Radical ways of studying extractivisms and alternatives

Radical ways of studying extractivisms and alternatives was a two-day event on methodologies organised by EXALT and Helsinki Institute for Social Sciences and Humanities (HSSH) at the University of Helsinki on the 25th and 26th of October. The event aimed to explore novel methodological approaches and analyses to study resistance against extractivism and environmental injustice, which challenge conventional ways of carrying out research within social sciences.
Keynote Speech: Gonzo Geography on the Extractive Frontier

What: Keynote Speech by Dr. Japhy Wilson, Lecturer in Human-Environment Interactions, Bangor University

When: Wednesday 25th of October 2023, 14.15-16.00 (Helsinki time, EEST) / 11.15-13.00 UTC.

Where: The recording can be found on EXALT's YouTube page

Commentators: Prof. Teivo Teivainen and Prof. Sarah Green.

In the late 1960s, the journalist Hunter S. Thompson and his friend, the radical Chicano lawyer Oscar Zeta Acosta, developed an experimental form of research and writing that came to be known as gonzo. Abandoning any pretence of journalistic objectivity, and based on direct participation in the subversive activities of its research subjects, gonzo is a methodology that seeks to grasp and convey the lived reality of extreme events, transgressive acts, and insurrectional situations. This approach has since been deployed by criminologists in the form of “edge ethnography,” but has rarely been applied in other disciplines. What might such a methodology reveal about the contested realities of natural resource frontiers, and the actual and imagined alternatives to extractive capital?

This speech explores these questions through a series of reflections on and excerpts from Dr. Wilson's deployment of gonzo-as-method in three extractive contexts: an uprising against the combined forces of multinational capital and a militarized state on an Ecuadorian oil frontier; a carnival celebration in the extractivist metropolis of Iquitos in the Peruvian Amazon; and an armed resistance to a violent police eviction of a landless people’s illegal settlement of privatized jungle on the outskirts of the same city. This speech suggests that the insights provided by full involvement in such events can disrupt certain dominant critical assumptions concerning the relationship between extractivism and resistance, the nature of the pluriverse, and the possibilities of radical transformation amidst the monstrous dynamics of cannibal capitalism.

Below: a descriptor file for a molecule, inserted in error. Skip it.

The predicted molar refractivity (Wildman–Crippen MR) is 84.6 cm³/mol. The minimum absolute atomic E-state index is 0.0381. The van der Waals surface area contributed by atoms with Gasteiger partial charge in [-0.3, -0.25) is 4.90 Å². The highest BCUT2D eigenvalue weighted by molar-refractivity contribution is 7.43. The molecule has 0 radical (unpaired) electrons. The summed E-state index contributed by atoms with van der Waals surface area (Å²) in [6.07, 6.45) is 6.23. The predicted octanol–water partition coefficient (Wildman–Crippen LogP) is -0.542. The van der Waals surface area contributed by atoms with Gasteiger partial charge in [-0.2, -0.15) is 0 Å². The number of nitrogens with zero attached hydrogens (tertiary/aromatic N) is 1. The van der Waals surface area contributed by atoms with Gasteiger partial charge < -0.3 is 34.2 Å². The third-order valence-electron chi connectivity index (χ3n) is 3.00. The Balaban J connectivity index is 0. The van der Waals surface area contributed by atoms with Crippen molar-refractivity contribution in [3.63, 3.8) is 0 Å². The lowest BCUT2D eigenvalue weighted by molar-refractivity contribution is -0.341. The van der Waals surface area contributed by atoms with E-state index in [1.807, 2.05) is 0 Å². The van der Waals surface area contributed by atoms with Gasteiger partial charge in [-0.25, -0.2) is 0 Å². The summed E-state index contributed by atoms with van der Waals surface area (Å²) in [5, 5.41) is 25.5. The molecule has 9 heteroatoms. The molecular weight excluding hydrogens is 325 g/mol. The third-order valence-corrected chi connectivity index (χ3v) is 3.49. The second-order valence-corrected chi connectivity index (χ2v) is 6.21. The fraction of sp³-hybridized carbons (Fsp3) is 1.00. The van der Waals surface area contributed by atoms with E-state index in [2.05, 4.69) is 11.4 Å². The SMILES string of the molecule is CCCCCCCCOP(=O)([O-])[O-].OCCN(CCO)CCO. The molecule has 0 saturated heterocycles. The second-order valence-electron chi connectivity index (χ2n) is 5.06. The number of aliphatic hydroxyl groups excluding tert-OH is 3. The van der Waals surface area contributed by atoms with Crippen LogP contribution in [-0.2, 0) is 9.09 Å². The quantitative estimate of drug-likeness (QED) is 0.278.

Dr. Japhy Wilson is an interdisciplinary teacher and researcher working at the intersection of human geography and development studies. His research focuses on the spatial, ideological, and insurrectional dimensions of the political ecology of development in the urban Anthropocene. He address these themes through critical investigations of extractivist, infrastructural, and urbanizing megaprojects, and ethnographic explorations of the radical political possibilities that can emerge amidst the violence, failure, and contestation of such projects. He has conducted field research in Mexico, Uganda, Ghana, Ecuador, and Peru. His theoretical and methodological influences include historical geographical materialism, the psychoanalytic critique of ideology, gonzo journalism, surrealism, and psychogeography.  

Panel Discussion: Methodological approaches to the study of extractivisms and their transformative alternatives

What: Panel discussion on methodological approaches to the study of extractivisms and their transformative alternatives

When: On Thursday 26th of October, 10.00-12.00 (Helsinki time, EEST) / 7.00-9.00 UTC.

Where: The recording can be found on EXALT's YouTube page

Speakers: Sergio Sauer, Markus Kröger, Anja Nygren and Ksenija Hanaček

Research on global extractivisms and alternatives has expanded fast in the past few years, becoming a key research topic in several academic traditions. Extractivisms and their alternatives have thus been studied from many different methodological perspectives. This panel will discuss the different ways in which extractivisms and transformative alternatives have been studied, including varying methodological and onto-epistemic approaches and considerations.

The topics include both qualitative and quantitative methods, such as ethnographic approaches, Qualitative Comparative Analysis, participant observation, different types of field research and interviews, mapping, network analysis, and other methods. The goal is to foster further understanding across differing approaches on the complementarities, differences and similarities of varying methodological approaches to the study of extractivisms and alternatives.